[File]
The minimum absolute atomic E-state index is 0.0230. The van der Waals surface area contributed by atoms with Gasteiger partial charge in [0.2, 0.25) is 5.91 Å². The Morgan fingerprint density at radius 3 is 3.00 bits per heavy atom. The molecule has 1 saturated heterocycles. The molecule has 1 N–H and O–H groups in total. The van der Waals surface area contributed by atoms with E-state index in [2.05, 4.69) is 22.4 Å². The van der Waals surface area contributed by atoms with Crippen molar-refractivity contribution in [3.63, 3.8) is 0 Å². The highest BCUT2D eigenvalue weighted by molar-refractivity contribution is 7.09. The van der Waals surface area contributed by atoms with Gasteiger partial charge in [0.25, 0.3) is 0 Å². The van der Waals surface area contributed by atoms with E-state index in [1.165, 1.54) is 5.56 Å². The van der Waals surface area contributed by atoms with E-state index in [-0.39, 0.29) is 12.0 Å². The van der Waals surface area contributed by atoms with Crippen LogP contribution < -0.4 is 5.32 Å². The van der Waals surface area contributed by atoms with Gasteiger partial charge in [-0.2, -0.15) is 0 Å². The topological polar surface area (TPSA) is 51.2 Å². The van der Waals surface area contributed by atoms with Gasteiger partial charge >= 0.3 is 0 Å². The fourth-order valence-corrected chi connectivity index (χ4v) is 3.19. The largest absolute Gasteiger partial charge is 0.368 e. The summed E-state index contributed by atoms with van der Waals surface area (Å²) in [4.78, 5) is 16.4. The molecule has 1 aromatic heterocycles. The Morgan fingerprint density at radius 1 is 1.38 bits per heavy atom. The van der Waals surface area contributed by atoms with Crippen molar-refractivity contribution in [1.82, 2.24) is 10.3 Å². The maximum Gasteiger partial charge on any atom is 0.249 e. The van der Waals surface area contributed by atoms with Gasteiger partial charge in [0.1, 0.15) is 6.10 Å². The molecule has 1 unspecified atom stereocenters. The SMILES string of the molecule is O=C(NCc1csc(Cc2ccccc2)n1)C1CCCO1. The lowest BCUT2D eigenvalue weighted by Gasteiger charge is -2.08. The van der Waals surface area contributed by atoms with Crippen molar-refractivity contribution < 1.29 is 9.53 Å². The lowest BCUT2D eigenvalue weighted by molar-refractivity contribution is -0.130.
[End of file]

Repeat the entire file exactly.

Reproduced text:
The minimum absolute atomic E-state index is 0.0230. The van der Waals surface area contributed by atoms with Gasteiger partial charge in [0.2, 0.25) is 5.91 Å². The Morgan fingerprint density at radius 3 is 3.00 bits per heavy atom. The molecule has 1 saturated heterocycles. The molecule has 1 N–H and O–H groups in total. The van der Waals surface area contributed by atoms with E-state index in [2.05, 4.69) is 22.4 Å². The van der Waals surface area contributed by atoms with Crippen molar-refractivity contribution in [3.63, 3.8) is 0 Å². The highest BCUT2D eigenvalue weighted by molar-refractivity contribution is 7.09. The van der Waals surface area contributed by atoms with Gasteiger partial charge in [0.25, 0.3) is 0 Å². The van der Waals surface area contributed by atoms with E-state index in [1.165, 1.54) is 5.56 Å². The van der Waals surface area contributed by atoms with E-state index in [-0.39, 0.29) is 12.0 Å². The van der Waals surface area contributed by atoms with Crippen LogP contribution < -0.4 is 5.32 Å². The van der Waals surface area contributed by atoms with Gasteiger partial charge in [-0.2, -0.15) is 0 Å². The topological polar surface area (TPSA) is 51.2 Å². The van der Waals surface area contributed by atoms with Gasteiger partial charge >= 0.3 is 0 Å². The fourth-order valence-corrected chi connectivity index (χ4v) is 3.19. The largest absolute Gasteiger partial charge is 0.368 e. The summed E-state index contributed by atoms with van der Waals surface area (Å²) in [4.78, 5) is 16.4. The molecule has 1 aromatic heterocycles. The Morgan fingerprint density at radius 1 is 1.38 bits per heavy atom. The van der Waals surface area contributed by atoms with Crippen molar-refractivity contribution in [1.82, 2.24) is 10.3 Å². The maximum Gasteiger partial charge on any atom is 0.249 e. The van der Waals surface area contributed by atoms with Gasteiger partial charge in [0.1, 0.15) is 6.10 Å². The molecule has 1 unspecified atom stereocenters. The SMILES string of the molecule is O=C(NCc1csc(Cc2ccccc2)n1)C1CCCO1. The lowest BCUT2D eigenvalue weighted by Gasteiger charge is -2.08. The van der Waals surface area contributed by atoms with Crippen molar-refractivity contribution < 1.29 is 9.53 Å². The lowest BCUT2D eigenvalue weighted by molar-refractivity contribution is -0.130.